Anybody with an entrepreneur’s heart enjoys talking with other similar-thinking business owners. A business master-mind group gives you the opportunity to develop close, sympathetic relationships with a small number of entrepreneurs who are there to help you, as well as be given your support in return.
In practice, there’s a strict agenda where everybody in the group gets the opportunity to ask for help from all the others. In this way, you help your fellow group members and they help you too. Let’s explore what makes a good mastermind meeting and also dispel some current myths about what mastermind groups don’t do.
First, a good business mastermind is made up of compatible people who “fit” together. There should be no one in the meeting who doesn’t comfortably fit in. The make-up of the group is ideally based on a set of criteria that members determine. For example, business size or a particular industry might be the criteria for a group. Alternatively, maybe every member is an artist or in financial services, etc.
Second, the group needs a clear purpose. A good illustration could be to help every member to enjoy a lucrative and increasing businesswith Chris Cardell. Or it may be to help each member to double their business every year.
Third, your group will have to write down rules. These should involve subjects such as attendance, contribution, responsibility, having only one topic of conversation at the meeting, providing help for other members, etc. Without rules, you will find that some members will be a little too liberal with their behaviour, turning up only when it suits them, or not get involved when the conversation leaves their issue of Chris Cardell.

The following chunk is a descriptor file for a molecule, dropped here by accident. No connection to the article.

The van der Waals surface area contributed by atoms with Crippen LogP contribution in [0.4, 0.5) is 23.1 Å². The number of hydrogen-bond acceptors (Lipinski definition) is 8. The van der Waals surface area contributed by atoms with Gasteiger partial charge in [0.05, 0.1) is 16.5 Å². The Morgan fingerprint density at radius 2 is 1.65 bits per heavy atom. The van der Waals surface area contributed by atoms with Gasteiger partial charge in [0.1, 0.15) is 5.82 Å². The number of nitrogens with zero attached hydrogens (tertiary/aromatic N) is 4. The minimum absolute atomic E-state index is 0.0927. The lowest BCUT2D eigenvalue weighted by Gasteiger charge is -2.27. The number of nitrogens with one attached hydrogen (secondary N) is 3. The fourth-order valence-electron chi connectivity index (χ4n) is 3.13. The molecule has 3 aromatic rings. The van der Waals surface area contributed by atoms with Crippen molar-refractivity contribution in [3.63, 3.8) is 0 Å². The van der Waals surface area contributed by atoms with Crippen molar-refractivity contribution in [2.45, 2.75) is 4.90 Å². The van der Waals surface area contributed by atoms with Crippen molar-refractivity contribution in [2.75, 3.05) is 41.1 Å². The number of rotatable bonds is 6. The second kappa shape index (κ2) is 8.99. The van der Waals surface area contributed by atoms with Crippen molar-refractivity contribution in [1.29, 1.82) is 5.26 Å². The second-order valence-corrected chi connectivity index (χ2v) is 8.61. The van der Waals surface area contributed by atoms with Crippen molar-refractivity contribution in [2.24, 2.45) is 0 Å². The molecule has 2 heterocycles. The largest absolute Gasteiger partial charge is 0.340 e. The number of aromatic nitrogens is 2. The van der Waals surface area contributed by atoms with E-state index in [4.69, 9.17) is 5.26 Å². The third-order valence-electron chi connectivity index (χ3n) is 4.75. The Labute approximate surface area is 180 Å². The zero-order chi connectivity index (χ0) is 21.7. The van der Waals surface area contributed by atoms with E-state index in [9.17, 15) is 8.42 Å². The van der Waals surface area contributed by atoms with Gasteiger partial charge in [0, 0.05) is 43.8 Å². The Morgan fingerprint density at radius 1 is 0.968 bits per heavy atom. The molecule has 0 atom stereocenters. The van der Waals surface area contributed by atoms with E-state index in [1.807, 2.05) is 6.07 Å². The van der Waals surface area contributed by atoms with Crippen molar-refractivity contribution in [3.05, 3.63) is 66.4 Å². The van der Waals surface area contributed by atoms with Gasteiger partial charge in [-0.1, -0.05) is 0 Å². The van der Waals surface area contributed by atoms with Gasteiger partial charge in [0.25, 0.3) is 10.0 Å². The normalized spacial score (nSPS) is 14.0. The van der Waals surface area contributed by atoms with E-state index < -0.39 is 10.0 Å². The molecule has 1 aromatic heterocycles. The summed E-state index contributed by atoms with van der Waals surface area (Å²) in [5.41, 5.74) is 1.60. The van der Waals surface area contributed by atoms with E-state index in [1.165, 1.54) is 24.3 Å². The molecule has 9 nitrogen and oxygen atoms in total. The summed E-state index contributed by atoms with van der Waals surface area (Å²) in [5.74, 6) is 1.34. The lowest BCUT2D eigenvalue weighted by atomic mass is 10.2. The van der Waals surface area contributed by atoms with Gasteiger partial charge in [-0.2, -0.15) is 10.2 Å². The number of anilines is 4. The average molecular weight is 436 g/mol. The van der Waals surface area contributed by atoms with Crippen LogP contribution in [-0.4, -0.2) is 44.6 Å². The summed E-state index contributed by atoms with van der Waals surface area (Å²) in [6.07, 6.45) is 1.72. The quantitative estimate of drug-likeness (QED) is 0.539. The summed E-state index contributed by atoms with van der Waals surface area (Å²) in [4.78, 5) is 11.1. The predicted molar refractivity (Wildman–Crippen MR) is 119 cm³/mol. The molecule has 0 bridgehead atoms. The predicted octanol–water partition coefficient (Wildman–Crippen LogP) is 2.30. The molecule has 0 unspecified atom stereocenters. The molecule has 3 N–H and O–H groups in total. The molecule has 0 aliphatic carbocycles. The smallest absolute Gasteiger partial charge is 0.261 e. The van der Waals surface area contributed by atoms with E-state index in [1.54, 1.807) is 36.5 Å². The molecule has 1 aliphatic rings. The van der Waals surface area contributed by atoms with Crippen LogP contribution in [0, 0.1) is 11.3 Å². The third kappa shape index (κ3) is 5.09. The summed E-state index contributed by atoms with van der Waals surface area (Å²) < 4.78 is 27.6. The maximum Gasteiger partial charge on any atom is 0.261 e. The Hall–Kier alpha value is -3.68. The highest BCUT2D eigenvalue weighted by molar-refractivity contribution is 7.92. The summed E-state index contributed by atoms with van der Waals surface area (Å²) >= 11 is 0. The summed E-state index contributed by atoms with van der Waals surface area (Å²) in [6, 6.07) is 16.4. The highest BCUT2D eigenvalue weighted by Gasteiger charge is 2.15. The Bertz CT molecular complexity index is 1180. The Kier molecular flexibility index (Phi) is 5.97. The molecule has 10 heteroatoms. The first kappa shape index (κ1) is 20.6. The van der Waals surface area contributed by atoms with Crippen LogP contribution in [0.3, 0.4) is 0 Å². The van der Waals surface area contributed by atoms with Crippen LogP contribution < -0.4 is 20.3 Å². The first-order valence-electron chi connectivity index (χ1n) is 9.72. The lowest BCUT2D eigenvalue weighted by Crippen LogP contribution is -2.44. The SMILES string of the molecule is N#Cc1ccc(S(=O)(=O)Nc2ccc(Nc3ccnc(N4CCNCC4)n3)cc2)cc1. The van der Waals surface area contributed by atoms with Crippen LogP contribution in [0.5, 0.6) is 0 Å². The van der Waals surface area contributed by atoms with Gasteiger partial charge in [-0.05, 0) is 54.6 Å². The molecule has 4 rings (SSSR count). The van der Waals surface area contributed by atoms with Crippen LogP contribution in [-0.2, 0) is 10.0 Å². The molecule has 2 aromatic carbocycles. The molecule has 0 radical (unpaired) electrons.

Fourth, accountability is key. Nobody like the prospect of public humiliation, and that’s exactly what answering to the mastermind group will be, if you fail to follow through on your actions. The value of public accountability should not be ignored – if you have to explain failings to a single person, that’s uncomfortable. To explain to a meeting of trusted colleagues that you’ve been too busy, or simply forgot, will quickly make you so uncomfortable that you’d rather merely get the work done instead of facing the embarrassment of public humiliation!
Fifth, candidness. If group members are not open enough to share their real thoughts, ideas and strategies that have been successful for them, it will be a hollow and empty experience. Of course, this will be the same for them, too – you have to share your knowledge with your group members so that they get something in return for their own candid help.
Finally, a business mastermind group is not a presentation. Too many of the modern marketers have chosen to abuse Napoleon Hill’s original concept by turning mastermind into a clever marketing phrase. They present a teleseminar where they talk and hundreds of other people are muted, listening to their presentation. This is not a mastermind group, it’s simply a presentation of Chris Cardell.
When you create a business mastermind that follows the principles set out by Napoleon Hill in Think & Grow Rich, you have a great likelihood of being in a meeting that will challenge and extend you. This meeting can be virtual or it can be face to face. Your business will develop more rapidly and your own capabilities will be extended, too. At the same time, you’ll enjoy seeing your fellow group members enjoying success too, a real win-win.